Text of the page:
Keep an eye out for lies and varying information. For example, a scammer may tell you the names of their "children", but if they're scamming many people, they may mess up. If the person tells you they have two boys, James and John, one day and their names are Peter and Paul the next day, it's probably a scam.
- They Stick to the Script
Many scammers use the same email format (there's usually a chain of emails and they stay with that chain), so try to throw them off by asking detailed questions about the job. If they completely ignore your reply in the next email and re-send the instructions again, you know you're dealing with a scammer.
- They're Impatient
Scammers become more and more impatient and just need a confirmation that everything has been done. They just want to scam you and move on to the next person. If the person is becoming overly antsy or anxious, back out of the job.
8 Tips for Staying Safe
Here are a few ways to protect yourself when using Care.com or other online services:
- Communicate Through Care.com
Use the monitored messaging system on Care.com when talking with a potential employer, rather than relying on text messaging or your personal email address. This guards your privacy and allows us to monitor all electronic exchanges for suspect activity, enhancing our ability to remove fraudsters from the site.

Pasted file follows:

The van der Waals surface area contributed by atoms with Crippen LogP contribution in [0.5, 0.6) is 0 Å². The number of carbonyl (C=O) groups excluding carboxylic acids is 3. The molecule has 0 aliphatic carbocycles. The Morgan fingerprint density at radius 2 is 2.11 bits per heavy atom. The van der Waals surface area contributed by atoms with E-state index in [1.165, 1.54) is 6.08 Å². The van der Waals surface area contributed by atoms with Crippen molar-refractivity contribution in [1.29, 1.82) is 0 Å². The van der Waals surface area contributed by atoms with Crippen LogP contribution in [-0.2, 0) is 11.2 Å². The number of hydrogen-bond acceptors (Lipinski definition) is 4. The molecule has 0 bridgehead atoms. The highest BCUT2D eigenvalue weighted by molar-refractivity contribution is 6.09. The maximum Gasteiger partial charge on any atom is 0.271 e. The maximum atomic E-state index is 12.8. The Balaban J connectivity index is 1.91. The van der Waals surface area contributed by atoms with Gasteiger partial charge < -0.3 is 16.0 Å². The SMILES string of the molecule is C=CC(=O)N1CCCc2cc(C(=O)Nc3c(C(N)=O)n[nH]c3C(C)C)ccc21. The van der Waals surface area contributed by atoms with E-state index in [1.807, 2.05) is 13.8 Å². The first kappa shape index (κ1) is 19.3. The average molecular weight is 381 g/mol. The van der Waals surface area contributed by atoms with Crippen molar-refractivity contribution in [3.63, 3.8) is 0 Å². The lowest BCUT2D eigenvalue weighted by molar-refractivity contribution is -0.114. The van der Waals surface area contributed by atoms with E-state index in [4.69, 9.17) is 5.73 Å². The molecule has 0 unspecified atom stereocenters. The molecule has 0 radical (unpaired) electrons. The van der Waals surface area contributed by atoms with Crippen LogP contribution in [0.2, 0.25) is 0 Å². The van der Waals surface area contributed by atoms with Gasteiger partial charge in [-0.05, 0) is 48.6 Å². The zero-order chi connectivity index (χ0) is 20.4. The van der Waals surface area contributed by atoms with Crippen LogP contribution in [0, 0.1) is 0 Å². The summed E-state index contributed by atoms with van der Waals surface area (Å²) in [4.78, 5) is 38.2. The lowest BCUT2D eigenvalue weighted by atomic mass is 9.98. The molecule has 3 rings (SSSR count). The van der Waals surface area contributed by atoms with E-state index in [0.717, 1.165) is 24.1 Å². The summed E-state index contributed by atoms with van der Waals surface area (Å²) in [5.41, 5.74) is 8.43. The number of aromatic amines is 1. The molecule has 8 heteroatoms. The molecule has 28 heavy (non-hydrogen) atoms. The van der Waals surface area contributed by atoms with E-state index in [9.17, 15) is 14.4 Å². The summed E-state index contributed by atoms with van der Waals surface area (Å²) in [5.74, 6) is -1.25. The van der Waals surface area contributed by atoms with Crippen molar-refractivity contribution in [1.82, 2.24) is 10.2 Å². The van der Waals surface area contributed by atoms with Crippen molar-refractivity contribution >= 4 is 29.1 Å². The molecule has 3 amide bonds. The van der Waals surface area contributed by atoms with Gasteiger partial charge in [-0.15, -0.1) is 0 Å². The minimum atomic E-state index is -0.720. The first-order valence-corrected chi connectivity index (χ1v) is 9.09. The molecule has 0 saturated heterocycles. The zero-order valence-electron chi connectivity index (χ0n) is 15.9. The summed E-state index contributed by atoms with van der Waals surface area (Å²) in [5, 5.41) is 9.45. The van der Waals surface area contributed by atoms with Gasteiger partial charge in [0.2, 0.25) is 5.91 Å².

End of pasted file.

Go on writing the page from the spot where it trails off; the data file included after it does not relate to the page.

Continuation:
- Don't Give out Personal Information
Be cautious of providing your social security number, credit card or bank account number to anyone. Care.com will only ask for your social security number when performing a background check. We'll only ask for your credit card if you sign up for premium services. The information will only be used in secure transactions, and Care.com will never call you for this information.
- Avoid People Who Mention Money
Don't reply to any text messages, emails or phone calls from a potential employer who requests that you cash a check, send a money card, purchase an item or wire money.
- Don't Accept Money
Never accept a check, money card or money wire from an employer you haven't yet worked for or met in person.
- Don't Send Money
And don't offer to send a check, money card, or money wire for them either.
- Don't Accept Extra
If you're paid by check or money order, only accept payment for the exact amount that you agreed on with your employer.
- Have an In-Person Interview